One of the best perks of military service is the opportunity to travel and live in cultures and countries other than our own. My daughter, Dani, and I got to live in Naples, Italy, for four years in the late 1990s, and we had the good fortune to see some amazing things while we were there. Seeing pictures of many of the sites was great, but actually visiting and seeing the detail and scale was breathtaking.
But the most incredible experience Dani had was completely unrelated to the history, monuments, or grandiose architecture. As part of her high-school spring break she had the opportunity to participate in a service project working with an orphanage outside Librec in the Czech Republic. The kids from DoD (Department of Defense) schools throughout Europe all came together to help this orphanage in building and repairing their facility. It was an eye-opening experience.
The kids spent months fund-raising to pay their travel costs, so they learned how to interact with donors and what it really costs to make a project like this happen. Each of them was given a 6x2-foot duffle bag and asked to stuff it full of anything we wanted to get rid of, from clothes and shoes to tools and kitchen utensils and cookware, in addition to the tools the fund-raising helped buy like shovels, rakes, screwdrivers, saws, etc. Restrictions in the Czech Republic said nothing could be donated to the orphanage because it would harm the local economy, so all this was loaded onto the train with the kids and the plan was to “forget” it when they returned home.
So over 500 kids converged on this orphanage outside the town of Liberec. Dani said her first impression of the kids there, ranging in age from 4 or 5 to 16, was how completely blank their faces were. There were no greetings, no smiles, just blank stares as all these American kids walked off the buses.
One of the treats they brought with them were s’mores, which no one at the orphanage had ever even heard of. Dani noticed that two small kids, about ages 4 and 6, were being jostled and pushed back by the older kids clamoring to get their treat, so she helped the two little kids push to the front of the line and get theirs. After that, they followed her everywhere. They were brother and sister, the older brother being the “man” and taking great pains to protect his little sister. Dani would smile at them and say “Hello.” Eventually they got closer and even let Dani hug them. She noticed they had no shoes, and their clothes were ragged. Their teeth were discolored and obviously rotting.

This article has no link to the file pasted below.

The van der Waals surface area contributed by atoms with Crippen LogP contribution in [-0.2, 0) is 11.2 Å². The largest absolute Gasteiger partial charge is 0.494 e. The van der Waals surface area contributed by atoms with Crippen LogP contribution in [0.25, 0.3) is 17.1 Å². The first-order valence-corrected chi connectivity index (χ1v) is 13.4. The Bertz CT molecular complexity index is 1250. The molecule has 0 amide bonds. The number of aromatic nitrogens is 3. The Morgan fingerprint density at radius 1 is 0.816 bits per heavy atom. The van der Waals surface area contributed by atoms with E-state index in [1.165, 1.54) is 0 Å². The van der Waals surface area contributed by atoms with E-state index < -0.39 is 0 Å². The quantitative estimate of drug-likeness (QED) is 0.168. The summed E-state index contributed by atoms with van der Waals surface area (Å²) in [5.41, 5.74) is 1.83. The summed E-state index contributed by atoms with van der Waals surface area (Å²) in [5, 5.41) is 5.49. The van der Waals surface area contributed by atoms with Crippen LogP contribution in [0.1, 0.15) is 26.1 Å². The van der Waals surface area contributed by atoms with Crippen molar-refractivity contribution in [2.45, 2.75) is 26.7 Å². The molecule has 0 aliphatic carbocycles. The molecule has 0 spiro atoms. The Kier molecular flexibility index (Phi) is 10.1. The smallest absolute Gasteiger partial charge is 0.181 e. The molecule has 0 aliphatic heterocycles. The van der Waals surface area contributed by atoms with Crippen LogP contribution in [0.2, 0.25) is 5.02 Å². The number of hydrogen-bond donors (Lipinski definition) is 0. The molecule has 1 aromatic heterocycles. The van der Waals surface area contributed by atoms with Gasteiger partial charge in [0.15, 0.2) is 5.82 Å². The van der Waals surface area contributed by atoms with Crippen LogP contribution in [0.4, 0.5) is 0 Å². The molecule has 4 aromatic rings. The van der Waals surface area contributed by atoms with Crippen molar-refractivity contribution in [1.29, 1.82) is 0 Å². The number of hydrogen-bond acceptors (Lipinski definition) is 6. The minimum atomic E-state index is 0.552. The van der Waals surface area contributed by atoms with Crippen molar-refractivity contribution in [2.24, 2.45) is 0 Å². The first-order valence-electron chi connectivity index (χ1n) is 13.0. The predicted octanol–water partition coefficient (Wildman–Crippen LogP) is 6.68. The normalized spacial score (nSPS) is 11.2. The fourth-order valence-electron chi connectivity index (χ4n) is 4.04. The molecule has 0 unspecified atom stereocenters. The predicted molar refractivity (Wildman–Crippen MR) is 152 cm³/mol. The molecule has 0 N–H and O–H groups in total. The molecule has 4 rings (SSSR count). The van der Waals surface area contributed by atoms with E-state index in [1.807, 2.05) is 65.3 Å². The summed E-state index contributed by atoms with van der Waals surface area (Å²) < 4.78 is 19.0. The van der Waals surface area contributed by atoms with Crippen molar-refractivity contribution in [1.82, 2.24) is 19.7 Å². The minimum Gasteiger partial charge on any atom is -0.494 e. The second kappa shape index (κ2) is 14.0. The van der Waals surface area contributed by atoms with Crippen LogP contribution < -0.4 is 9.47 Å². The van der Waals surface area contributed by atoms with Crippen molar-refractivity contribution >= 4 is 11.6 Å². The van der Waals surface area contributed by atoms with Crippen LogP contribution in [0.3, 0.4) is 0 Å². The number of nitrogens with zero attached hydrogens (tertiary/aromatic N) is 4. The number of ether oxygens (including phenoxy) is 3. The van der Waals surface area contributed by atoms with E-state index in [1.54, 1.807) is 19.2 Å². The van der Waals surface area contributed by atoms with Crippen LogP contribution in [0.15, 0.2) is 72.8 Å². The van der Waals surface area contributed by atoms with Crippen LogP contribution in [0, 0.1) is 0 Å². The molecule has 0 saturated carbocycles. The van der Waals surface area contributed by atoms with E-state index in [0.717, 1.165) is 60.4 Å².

By the last day, Dani and these two kids were playing with each other, laughing and smiling. When it was time to leave, everyone was crying and hugging. Dani went back to the orphanage the next year with the service group, but those two kids were nowhere to be found. And no one knew anything about them.
The seasons of the year in Liberec are like in Montana. Kids at the orphanage often had no shoes, no coats, ratty clothes, bad and unhealthy food, little or no medical care, and minimal adult staffing. When all us parents arrived at the train station in Naples to collect our kids, the stench of unwashed bodies poured out of the train with them. The minimal bathing facilities at the orphanage could not handle the residents, let alone an extra 500 teenagers, so most of them had not bathed in over a week. As my aromatic daughter got into the car and my eyes teared up from the stench, the first thing she said was, “I will never ask for anything again.”
At 16 years old Dani had gotten to see firsthand what going without really meant. It was an experience that she said changed her life.
Valley Women's Voices is a Sunday feature in the Ravalli Republic. Send submissions to OnMyMindMFT@gmail.com